Outings reports: May 2016-January 2017

Painted Cave

Saturday, May 7
From leader Larry Hughes:
The Painted Cave did not disappoint. The cave itself is much larger than one would expect from seeing photos, and the petroglyphs are numerous, varied and very vivid. All of us had the same first impression — WOW! As a side note, from the Dome trailhead, the round trip distance is about 13.5 miles. (Larry also advised to watch for falling trees on Dome Road and hike, especially on windy days.)

 

Turkey Springs Trail Maintenance

On May 16, three volunteers joined Ranger Kevin Stillman for a five day backpack to begin the Turkey Springs Trail reclamation effort in Bandelier National Monument. The group camped at Turkey Springs and started work on the trail from the park boundary. Work included removal of vegetation overgrowth, lopping, establishing drains, and tread reconstruction. Wednesday was an off-day and Kevin led a hike to Puebloan ruins, petroglyphs, artifact tools and archeological sites. Approximately 2/3 of a mile of trail was completed. The group worked hard but the results are very rewarding (see before/after photo). Turkey Springs is a very nice area and the spring flows quite nicely. Further projects are planned for the remainder of the Turkey Springs Trail continuing to the intersection with the Boundary Peak Trail.

Irene Owsley and Kathleen Burch. Photos by Tom ChymborIn

Memorial Day weekend backpack trip to Pecos Wilderness

From leader Larry Hughes:The trio known as “L cubed” (Lolina, Lily and Larry), enjoyed the Memorial Day weekend in the Pecos Wilderness. The weather was beautiful, the rivers vigorous, the views spectacular, and the early wildflowers exquisite. Our first camp was along a stream just before the “no camp zone” near Pecos Falls, and our second was at Mora Flats, along the Rio Valdez.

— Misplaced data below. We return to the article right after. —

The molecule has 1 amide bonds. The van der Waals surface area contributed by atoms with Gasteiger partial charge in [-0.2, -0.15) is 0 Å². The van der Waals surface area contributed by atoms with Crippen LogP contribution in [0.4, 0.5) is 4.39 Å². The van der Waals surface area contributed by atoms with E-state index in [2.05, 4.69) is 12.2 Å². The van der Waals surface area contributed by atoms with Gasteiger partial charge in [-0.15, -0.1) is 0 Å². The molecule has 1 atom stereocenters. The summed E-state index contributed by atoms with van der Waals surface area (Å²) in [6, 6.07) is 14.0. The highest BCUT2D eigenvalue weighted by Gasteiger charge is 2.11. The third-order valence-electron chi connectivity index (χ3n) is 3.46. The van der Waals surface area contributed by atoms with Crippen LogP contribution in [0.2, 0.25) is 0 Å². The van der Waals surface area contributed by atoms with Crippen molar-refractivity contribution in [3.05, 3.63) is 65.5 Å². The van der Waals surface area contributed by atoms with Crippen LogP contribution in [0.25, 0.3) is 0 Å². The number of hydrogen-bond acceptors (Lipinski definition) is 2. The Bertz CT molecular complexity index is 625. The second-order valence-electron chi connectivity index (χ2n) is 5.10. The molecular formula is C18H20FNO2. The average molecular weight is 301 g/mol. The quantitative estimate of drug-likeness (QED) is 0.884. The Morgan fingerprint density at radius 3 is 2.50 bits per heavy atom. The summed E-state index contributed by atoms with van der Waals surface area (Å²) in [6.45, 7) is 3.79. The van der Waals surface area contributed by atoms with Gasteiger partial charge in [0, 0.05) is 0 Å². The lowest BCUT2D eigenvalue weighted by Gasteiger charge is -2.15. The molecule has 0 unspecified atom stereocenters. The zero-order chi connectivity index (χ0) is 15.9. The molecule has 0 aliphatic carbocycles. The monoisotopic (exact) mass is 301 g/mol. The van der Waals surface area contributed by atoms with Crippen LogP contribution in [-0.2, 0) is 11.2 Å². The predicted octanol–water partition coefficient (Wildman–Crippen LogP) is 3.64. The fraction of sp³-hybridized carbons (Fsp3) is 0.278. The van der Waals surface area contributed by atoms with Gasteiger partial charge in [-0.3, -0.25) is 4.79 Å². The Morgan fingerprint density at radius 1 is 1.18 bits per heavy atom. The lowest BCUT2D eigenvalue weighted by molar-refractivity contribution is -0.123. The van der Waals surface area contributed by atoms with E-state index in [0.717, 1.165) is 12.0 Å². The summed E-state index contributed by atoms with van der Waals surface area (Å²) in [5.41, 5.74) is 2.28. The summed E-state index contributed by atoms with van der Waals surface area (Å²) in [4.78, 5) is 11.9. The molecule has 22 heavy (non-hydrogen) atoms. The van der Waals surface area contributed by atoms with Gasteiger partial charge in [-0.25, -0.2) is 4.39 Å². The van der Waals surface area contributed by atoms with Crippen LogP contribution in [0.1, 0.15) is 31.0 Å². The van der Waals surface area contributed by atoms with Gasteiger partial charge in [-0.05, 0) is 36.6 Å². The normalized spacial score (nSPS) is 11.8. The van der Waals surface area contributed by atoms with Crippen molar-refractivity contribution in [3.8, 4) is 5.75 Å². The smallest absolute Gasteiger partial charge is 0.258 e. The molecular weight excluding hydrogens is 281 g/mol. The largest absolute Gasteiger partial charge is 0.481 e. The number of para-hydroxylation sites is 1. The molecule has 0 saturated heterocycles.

Jicarita Peak

Saturday, July 9
From leader Larry Hughes: Four of us were on the trail by 7:45 headed to Jicarita Peak. The weather was exceptional and the sky was “New Mexico Blue,” with not a cloud to be seen, as we reached the top just after noon. We shared the summit with several bighorn sheep. On the return, we saw a group of wild goats along the Santa Barbara Divide.

Santa Barbara

Sunday (July 10?)
From leader Daisy Levine:It was a perfect day to escape the heat in Santa Fe and hike the Santa Barbara West Fork. The log crossing is gone, but with water shoes and poles we waded across the knee-deep water.

Weiminuche Wilderness Backpack

July 8-11
From leader Larry Hughes: As might be expected, the Continental Divide Trail in the Weminuche Wilderness could have many different names. You might call it the magnificent wildflower trail, or the spectacular panoramic vista trail or the great wildlife (chipmunk, elk, mule deer, marmot, squirrel, beaver and even mosquitoes and horse flies!) trail. Our four day backpacking trip provided examples of all of these and more. The trip was strenuous but, I think, all the participants (even Lily), agree it was well worth the effort.

One-night backpack to Kit Carson Peak (14,194′)

Saturday, July 23